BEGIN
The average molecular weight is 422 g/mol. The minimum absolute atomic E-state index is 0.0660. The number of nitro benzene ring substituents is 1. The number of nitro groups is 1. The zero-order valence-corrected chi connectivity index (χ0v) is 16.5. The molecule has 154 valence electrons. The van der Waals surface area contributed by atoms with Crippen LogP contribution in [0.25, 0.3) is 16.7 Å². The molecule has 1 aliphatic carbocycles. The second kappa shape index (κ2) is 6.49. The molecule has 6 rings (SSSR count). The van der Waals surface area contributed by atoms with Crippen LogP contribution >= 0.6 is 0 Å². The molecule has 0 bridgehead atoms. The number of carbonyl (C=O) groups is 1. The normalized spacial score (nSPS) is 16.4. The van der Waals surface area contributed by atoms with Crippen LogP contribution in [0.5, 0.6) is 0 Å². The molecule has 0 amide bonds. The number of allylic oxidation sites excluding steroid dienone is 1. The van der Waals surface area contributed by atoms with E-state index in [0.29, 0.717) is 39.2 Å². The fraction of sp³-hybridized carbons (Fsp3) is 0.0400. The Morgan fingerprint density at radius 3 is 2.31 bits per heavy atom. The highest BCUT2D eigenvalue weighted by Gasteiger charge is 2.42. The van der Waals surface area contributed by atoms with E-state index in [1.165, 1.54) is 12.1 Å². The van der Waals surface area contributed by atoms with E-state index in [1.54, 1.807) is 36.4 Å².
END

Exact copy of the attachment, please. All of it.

The average molecular weight is 422 g/mol. The minimum absolute atomic E-state index is 0.0660. The number of nitro benzene ring substituents is 1. The number of nitro groups is 1. The zero-order valence-corrected chi connectivity index (χ0v) is 16.5. The molecule has 154 valence electrons. The van der Waals surface area contributed by atoms with Crippen LogP contribution in [0.25, 0.3) is 16.7 Å². The molecule has 1 aliphatic carbocycles. The second kappa shape index (κ2) is 6.49. The molecule has 6 rings (SSSR count). The van der Waals surface area contributed by atoms with Crippen LogP contribution >= 0.6 is 0 Å². The molecule has 0 bridgehead atoms. The number of carbonyl (C=O) groups is 1. The normalized spacial score (nSPS) is 16.4. The van der Waals surface area contributed by atoms with Crippen LogP contribution in [0.5, 0.6) is 0 Å². The molecule has 0 amide bonds. The number of allylic oxidation sites excluding steroid dienone is 1. The van der Waals surface area contributed by atoms with E-state index in [0.29, 0.717) is 39.2 Å². The fraction of sp³-hybridized carbons (Fsp3) is 0.0400. The Morgan fingerprint density at radius 3 is 2.31 bits per heavy atom. The highest BCUT2D eigenvalue weighted by Gasteiger charge is 2.42. The van der Waals surface area contributed by atoms with E-state index in [1.165, 1.54) is 12.1 Å². The van der Waals surface area contributed by atoms with E-state index in [1.54, 1.807) is 36.4 Å².